Nobody Home is an intimate memoir of quest and compassion. Through a series of vignettes Jacqueline Masumian paints a portrait of her troubled mother, a recalcitrant member of the WASP elite who, with a glass of bourbon always at hand, provides her children with a unique, haphazard brand of nurturing. Though wealthy, educated, and artfully witty, the woman has been deeply scarred by her past. This book reveals the mother’s story in the context of Jacqueline’s own, as she forges her way through adolescence, careers, marriage and divorce, seeking to comprehend the causes of her mother’s ragged moods and heavy drinking. Then the revelation of a shocking family secret provides a possible explanation but, in its tragedy, raises further unanswerable questions. This heart-warming narrative, peppered with touches of humor, reveals how little we know of our mothers, how resentments blur our vision and prevent us from having a true picture of them. In her quest to understand, Jacqueline discovers that her mother, though long gone, is still deep within her. She learns that by forgiving and embracing her mother’s failings, she is able to acknowledge and accept her own.
Jacqueline Masumian grew up in the suburbs of Cleveland, Ohio, and currently lives in Connecticut. She has enjoyed careers as actress, performing arts manager, and landscape designer, and now writes short stories, blogs, and mini-reviews. Her stories have appeared in Five on the Fifth, Brilliant Flash Fiction, and Thrice Fiction, among others. Her website is jacquelinemasumian.com.
On the first anniversary of the release of Nobody Home I’m finally getting around to rating my own book! I wrote Nobody Home to tell my mother’s story. She was a complex and difficult human being, her life was worthy of investigation. And while I’m happy and proud I wrote the book, as many times as I reread and rethink the story, there are still lingering questions. If she were alive today, I wonder, would I have the nerve to pry and prod to get to know her better? Or would I be intimidated in her presence, unable to ask a single question? My book raises issues that I hope readers are inspired to address regarding their own mothers. And while I will never have all the answers about mine, one thing is certain: as long as I am alive, a part of my mother lives on.
Jacqueline Masumian presents a touching tale of family. Through the lens of adulthood, she examines her complicated relationship with her mother, a woman often distant and depressed. In telling her own story, she unravels her mother's, including precise, specific detail that draws the reader into her world. This memoir is a short read but fun.
Each chapter is a short vignette. Though most of them focus on both Jacqueline's life and her mothers, one or two of them (such as the St. Christopher's vignette) focused more on Jacqueline with bits of her mother. Though this story was very interesting, and one that I felt I had a lot in common with, I'm not sure it belonged in this collection, since its focus strayed from her relationship with her mom. The order of some of the vignettes was also confusing -- the chronology of the stories wasn't always straightforward
That said, Jacqueline paints a vivid picture of her troubled mother; her work will certainly speak to those who have had a difficult relationship with their parents.
This is a charming memoir by Jacqueline Masumian. From her childhood in Ohio, to her life as a landscape architect, via acting, singing and market research, she takes the reader through a vivid journey. The memoir tries to make sense of her distant mother and a father who left the family when she was a child. Attempting to understand one's family is something I suspect most of us do. Ms Masumian has made it possible for us to understand hers in a very readable way.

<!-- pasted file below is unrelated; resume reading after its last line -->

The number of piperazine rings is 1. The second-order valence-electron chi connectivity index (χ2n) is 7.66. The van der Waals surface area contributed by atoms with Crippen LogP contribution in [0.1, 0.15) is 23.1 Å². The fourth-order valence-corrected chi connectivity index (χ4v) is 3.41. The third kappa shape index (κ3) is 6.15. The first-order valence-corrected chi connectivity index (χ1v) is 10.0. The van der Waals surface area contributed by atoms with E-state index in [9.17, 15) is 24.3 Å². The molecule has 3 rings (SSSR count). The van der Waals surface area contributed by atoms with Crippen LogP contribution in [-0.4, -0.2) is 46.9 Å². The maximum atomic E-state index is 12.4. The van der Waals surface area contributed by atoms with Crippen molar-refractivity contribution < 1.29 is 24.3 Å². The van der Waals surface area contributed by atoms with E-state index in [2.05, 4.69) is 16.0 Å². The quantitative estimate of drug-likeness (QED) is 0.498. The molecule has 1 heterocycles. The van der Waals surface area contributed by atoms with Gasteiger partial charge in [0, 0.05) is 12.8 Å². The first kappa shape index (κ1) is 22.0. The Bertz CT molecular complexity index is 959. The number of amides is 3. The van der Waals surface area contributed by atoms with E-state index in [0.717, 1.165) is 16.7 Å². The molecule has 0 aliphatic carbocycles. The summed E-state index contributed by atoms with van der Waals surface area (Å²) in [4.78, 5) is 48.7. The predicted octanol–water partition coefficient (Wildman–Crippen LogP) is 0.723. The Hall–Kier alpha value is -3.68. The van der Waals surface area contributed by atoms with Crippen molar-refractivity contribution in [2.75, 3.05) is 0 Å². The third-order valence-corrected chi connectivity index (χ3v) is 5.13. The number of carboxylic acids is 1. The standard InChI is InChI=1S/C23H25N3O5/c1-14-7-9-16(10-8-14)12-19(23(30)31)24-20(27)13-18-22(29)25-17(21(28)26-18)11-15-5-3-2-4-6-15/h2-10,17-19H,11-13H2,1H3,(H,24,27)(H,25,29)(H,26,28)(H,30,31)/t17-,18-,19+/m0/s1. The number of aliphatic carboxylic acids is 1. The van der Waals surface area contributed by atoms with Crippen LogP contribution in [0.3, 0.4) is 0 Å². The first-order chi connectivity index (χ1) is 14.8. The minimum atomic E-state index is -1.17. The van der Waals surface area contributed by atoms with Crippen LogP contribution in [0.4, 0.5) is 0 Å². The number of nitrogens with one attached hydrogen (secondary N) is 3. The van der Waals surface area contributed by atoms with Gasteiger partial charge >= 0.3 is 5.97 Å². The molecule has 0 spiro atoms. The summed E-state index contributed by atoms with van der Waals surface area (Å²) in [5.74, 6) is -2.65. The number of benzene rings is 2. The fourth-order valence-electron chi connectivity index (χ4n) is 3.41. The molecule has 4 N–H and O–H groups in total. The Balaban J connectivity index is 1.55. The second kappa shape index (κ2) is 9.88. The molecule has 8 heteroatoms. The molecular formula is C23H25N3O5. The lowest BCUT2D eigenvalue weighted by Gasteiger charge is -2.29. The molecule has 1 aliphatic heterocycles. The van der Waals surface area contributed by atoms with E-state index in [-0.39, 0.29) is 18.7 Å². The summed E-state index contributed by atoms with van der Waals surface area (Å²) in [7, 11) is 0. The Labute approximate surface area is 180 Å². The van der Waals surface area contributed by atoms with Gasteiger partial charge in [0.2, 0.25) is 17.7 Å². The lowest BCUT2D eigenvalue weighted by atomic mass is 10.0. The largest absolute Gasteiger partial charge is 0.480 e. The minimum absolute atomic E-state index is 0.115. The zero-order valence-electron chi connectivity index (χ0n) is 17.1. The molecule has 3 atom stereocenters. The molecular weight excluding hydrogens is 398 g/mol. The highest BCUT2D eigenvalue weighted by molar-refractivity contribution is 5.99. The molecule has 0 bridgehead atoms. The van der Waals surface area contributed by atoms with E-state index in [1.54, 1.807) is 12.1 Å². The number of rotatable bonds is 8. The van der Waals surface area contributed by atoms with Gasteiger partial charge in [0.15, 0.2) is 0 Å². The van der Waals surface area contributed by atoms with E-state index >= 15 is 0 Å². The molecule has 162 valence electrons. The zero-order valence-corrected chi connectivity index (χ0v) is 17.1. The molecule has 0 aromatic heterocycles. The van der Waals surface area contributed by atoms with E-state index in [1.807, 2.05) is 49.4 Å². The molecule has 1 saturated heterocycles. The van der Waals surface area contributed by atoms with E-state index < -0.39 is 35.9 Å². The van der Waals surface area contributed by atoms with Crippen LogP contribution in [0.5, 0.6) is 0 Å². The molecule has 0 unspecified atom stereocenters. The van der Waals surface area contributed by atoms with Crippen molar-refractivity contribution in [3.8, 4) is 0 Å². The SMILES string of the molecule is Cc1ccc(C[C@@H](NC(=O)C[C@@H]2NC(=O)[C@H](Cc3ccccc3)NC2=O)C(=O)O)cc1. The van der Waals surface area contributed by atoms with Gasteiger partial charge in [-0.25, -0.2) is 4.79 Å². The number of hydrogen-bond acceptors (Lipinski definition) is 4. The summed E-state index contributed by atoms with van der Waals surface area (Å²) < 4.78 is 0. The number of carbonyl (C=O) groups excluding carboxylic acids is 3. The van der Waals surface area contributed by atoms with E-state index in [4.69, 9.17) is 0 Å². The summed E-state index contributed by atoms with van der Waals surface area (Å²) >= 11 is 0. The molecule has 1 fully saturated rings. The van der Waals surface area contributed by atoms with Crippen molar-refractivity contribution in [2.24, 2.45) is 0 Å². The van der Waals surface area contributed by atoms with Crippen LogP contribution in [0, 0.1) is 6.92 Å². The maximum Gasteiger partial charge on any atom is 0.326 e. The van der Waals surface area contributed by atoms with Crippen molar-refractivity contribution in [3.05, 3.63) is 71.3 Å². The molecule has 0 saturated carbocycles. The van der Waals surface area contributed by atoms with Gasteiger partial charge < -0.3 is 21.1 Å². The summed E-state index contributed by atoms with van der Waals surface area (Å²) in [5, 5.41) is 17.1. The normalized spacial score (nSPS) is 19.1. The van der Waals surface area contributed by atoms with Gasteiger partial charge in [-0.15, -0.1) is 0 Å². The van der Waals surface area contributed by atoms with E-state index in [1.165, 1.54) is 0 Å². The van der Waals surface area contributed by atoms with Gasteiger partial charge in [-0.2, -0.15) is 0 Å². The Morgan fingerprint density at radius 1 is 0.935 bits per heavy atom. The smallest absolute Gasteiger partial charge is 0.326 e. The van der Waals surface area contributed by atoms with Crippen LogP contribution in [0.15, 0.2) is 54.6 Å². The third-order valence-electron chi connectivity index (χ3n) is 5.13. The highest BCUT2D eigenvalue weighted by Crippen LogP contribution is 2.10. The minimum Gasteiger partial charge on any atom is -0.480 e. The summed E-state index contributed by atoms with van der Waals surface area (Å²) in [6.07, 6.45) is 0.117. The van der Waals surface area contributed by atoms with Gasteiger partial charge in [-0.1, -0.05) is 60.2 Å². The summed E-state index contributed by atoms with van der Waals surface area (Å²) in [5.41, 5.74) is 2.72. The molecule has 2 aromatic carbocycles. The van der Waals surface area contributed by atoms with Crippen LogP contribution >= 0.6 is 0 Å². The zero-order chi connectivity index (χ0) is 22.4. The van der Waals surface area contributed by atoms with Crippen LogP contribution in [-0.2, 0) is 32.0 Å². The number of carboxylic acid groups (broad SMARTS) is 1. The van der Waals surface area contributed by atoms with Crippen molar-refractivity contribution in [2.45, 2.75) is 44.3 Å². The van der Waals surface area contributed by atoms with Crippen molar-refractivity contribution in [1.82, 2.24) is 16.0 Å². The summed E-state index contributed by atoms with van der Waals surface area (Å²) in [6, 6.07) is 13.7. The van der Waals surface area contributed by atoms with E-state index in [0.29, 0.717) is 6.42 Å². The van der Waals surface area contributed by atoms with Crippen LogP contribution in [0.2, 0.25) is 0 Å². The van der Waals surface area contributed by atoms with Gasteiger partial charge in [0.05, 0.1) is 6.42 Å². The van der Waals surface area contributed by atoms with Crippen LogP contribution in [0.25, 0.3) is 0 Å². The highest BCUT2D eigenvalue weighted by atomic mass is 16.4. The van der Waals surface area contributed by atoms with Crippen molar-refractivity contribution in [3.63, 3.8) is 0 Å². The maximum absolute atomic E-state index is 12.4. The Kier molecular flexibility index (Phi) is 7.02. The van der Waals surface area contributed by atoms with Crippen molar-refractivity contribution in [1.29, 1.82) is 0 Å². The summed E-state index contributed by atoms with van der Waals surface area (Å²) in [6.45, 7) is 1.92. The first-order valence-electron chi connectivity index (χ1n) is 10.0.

This elegantly written memoir is a delight to read. The author has a gift for touching all the senses and sensibilities of the reader, whether it is watching the flickering water of a clear running brook at the bottom of a ravine, smelling the tobacco of a grandfather’s pipe, tasting the Bourbon in her mother’s ever-present glass, running her fingers over the crystal perfume bottles on her grandmother’s dressing table, or hearing the rustling of dry leaves and crackling twigs beneath her feet.
The drama that encircles the author’s unconventional mother, the focal point of the book, enlivens, shocks and entertains. When the mother not only doesn’t object, but, actually encourages her twelve-year-old daughter to go out on a date with an eighteen year old babysitter (who has presented her with a gift of high heels that he wants her to wear on their date, no less), the reader wants to scream protectively, “No, no, no. Don’t go. Please don’t go.”
The author’s authenticity shines through her stories, charmingly told, as she brings us into her world. Despite the family’s wealthy background, she and her younger sister are forced to do the laundry using an old wringer washer and then hoisting the dripping clothes up through a cellar window to hang them up to dry outside. With no man around the house following her parents’ divorce, the “hard chores” are simply ignored by her self-absorbed mother, leaving the author and her younger sister to fend for themselves.
There is a lot of nostalgia laced throughout this memoir: watching the George Goebel TV show, listening to the record player, inflicting Chinese rope burns on siblings, electing May queens and their courts, attending Mrs. Ford’s dancing school, and memorizing Catechism answers in preparation for confirmation. There are many vignettes to savor from days gone by.
The recollections, insights, and reflections the author shares about her relationship with her mother provoke thoughts about our own maternal ties and what lives on within each of us from our formative years through adulthood as we face crises of our own. The author admirably embraces it all and finds much to cherish. To understand one’s mother is to understand oneself, not an easy thing to do.